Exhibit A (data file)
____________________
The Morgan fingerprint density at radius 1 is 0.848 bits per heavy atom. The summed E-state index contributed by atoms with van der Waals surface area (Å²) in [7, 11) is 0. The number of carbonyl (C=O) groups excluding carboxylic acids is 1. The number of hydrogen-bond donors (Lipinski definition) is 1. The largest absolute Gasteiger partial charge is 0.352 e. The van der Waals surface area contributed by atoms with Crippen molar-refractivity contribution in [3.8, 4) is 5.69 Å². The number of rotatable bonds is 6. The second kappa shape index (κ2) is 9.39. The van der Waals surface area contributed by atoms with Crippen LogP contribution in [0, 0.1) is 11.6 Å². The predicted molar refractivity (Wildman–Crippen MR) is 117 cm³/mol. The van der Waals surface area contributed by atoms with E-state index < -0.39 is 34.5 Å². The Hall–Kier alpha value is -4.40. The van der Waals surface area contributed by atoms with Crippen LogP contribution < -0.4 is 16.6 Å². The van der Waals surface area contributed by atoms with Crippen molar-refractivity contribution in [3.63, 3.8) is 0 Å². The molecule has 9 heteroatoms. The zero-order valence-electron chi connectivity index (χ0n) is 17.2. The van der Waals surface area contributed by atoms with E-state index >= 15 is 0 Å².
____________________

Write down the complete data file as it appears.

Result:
The Morgan fingerprint density at radius 1 is 0.848 bits per heavy atom. The summed E-state index contributed by atoms with van der Waals surface area (Å²) in [7, 11) is 0. The number of carbonyl (C=O) groups excluding carboxylic acids is 1. The number of hydrogen-bond donors (Lipinski definition) is 1. The largest absolute Gasteiger partial charge is 0.352 e. The van der Waals surface area contributed by atoms with Crippen molar-refractivity contribution in [3.8, 4) is 5.69 Å². The number of rotatable bonds is 6. The second kappa shape index (κ2) is 9.39. The van der Waals surface area contributed by atoms with Crippen LogP contribution in [0, 0.1) is 11.6 Å². The predicted molar refractivity (Wildman–Crippen MR) is 117 cm³/mol. The van der Waals surface area contributed by atoms with E-state index < -0.39 is 34.5 Å². The Hall–Kier alpha value is -4.40. The van der Waals surface area contributed by atoms with Crippen LogP contribution < -0.4 is 16.6 Å². The van der Waals surface area contributed by atoms with Crippen molar-refractivity contribution in [3.63, 3.8) is 0 Å². The molecule has 9 heteroatoms. The zero-order valence-electron chi connectivity index (χ0n) is 17.2. The van der Waals surface area contributed by atoms with E-state index >= 15 is 0 Å².